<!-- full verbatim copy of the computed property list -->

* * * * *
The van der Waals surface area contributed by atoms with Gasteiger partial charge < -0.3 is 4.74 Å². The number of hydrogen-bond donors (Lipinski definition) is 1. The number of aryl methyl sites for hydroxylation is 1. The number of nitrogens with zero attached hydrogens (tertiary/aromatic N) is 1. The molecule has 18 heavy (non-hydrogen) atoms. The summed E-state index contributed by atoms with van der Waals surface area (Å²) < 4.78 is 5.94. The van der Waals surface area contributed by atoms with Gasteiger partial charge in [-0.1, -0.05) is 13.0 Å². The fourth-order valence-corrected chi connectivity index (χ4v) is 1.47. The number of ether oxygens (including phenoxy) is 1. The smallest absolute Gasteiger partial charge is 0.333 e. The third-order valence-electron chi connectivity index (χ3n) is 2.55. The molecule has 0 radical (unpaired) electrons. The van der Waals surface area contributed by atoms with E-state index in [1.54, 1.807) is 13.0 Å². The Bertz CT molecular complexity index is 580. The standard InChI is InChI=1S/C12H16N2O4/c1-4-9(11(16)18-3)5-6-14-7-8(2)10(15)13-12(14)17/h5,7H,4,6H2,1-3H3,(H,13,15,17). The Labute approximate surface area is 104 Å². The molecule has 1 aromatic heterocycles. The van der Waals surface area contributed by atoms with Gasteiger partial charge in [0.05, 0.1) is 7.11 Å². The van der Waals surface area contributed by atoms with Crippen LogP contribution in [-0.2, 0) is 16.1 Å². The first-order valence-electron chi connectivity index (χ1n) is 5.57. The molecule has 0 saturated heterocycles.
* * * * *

The van der Waals surface area contributed by atoms with Gasteiger partial charge < -0.3 is 4.74 Å². The number of hydrogen-bond donors (Lipinski definition) is 1. The number of aryl methyl sites for hydroxylation is 1. The number of nitrogens with zero attached hydrogens (tertiary/aromatic N) is 1. The molecule has 18 heavy (non-hydrogen) atoms. The summed E-state index contributed by atoms with van der Waals surface area (Å²) < 4.78 is 5.94. The van der Waals surface area contributed by atoms with Gasteiger partial charge in [-0.1, -0.05) is 13.0 Å². The fourth-order valence-corrected chi connectivity index (χ4v) is 1.47. The number of ether oxygens (including phenoxy) is 1. The smallest absolute Gasteiger partial charge is 0.333 e. The third-order valence-electron chi connectivity index (χ3n) is 2.55. The molecule has 0 radical (unpaired) electrons. The van der Waals surface area contributed by atoms with E-state index in [1.54, 1.807) is 13.0 Å². The Bertz CT molecular complexity index is 580. The standard InChI is InChI=1S/C12H16N2O4/c1-4-9(11(16)18-3)5-6-14-7-8(2)10(15)13-12(14)17/h5,7H,4,6H2,1-3H3,(H,13,15,17). The Labute approximate surface area is 104 Å². The molecule has 1 aromatic heterocycles. The van der Waals surface area contributed by atoms with Gasteiger partial charge in [0.05, 0.1) is 7.11 Å². The van der Waals surface area contributed by atoms with Crippen LogP contribution in [-0.2, 0) is 16.1 Å². The first-order valence-electron chi connectivity index (χ1n) is 5.57. The molecule has 0 saturated heterocycles.